# In path integrals, why is phase defined the way it is? [duplicate]

In reading from the book, there's a peculiar definition of the phase, stating:

\begin{align} K[a,b] &= \sum_{\text{All paths from $a$ to $b$}} \phi [x(t)]\\ \phi [x(t)] &= \text{const} \cdot e ^{\frac{i}{\hbar}S[a,b]} \end{align}

Why is the phase defined this way? There is no reasoning in the book apart from the fact that this phase must be proportional to the action of the system for the said path. Can someone provide a more comprehensive reason than stated in the book?

There are several ways to see why the path integral's phase is built in such a way.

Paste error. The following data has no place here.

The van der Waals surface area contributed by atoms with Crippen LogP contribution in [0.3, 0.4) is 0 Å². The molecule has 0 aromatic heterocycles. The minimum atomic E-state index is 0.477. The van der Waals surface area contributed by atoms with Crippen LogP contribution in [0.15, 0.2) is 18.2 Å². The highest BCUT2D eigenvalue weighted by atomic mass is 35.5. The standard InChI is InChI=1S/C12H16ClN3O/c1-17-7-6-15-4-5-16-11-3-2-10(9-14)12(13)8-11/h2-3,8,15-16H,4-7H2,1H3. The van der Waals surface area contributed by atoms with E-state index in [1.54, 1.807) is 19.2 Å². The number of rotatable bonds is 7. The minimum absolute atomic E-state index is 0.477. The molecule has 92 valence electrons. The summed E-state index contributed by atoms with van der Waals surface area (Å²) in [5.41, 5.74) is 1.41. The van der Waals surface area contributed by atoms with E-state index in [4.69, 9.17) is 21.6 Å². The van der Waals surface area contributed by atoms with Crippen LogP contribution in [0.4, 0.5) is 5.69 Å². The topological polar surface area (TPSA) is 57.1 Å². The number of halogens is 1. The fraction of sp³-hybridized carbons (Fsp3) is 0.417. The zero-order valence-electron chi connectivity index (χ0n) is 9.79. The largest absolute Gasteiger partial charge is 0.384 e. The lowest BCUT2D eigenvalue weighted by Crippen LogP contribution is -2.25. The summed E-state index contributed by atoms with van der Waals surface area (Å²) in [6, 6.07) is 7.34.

That phase was first discovered by Dirac, who simply calculated the propagator of a particle and noted that the amplitude was $\propto e^{\frac{i}{\hbar}S_{cl}}$.

You can also show the path integral formalism from the Schrödinger formalism, simply with the identity $\hat{1} = \int dx \vert x \rangle\langle x \vert$ and the Markov property of the time evolution operator $U(t_1, t_2) = U(t_1, t) U(t, t_2)$ :

\begin{eqnarray} K(x,t;x',t') &=& \langle x,t \vert U(t,t') \vert x',t'\rangle = \int dx_1 \langle x,t \vert U(t,t_1) \vert x_1 \rangle\langle x_1 \vert U(t_1,t') \vert x',t'\rangle\\ &=& \int \prod dx_i \langle x_i,t_i \vert U(t_i,t_{i+1}) \vert x_{i+1} \rangle \end{eqnarray}

with $U\propto e^{\frac{i}{\hbar}H}$

You can also use the stationary phase approximation to show that in the limit $\hbar \rightarrow 0$, the probability of the classical path goes to 1.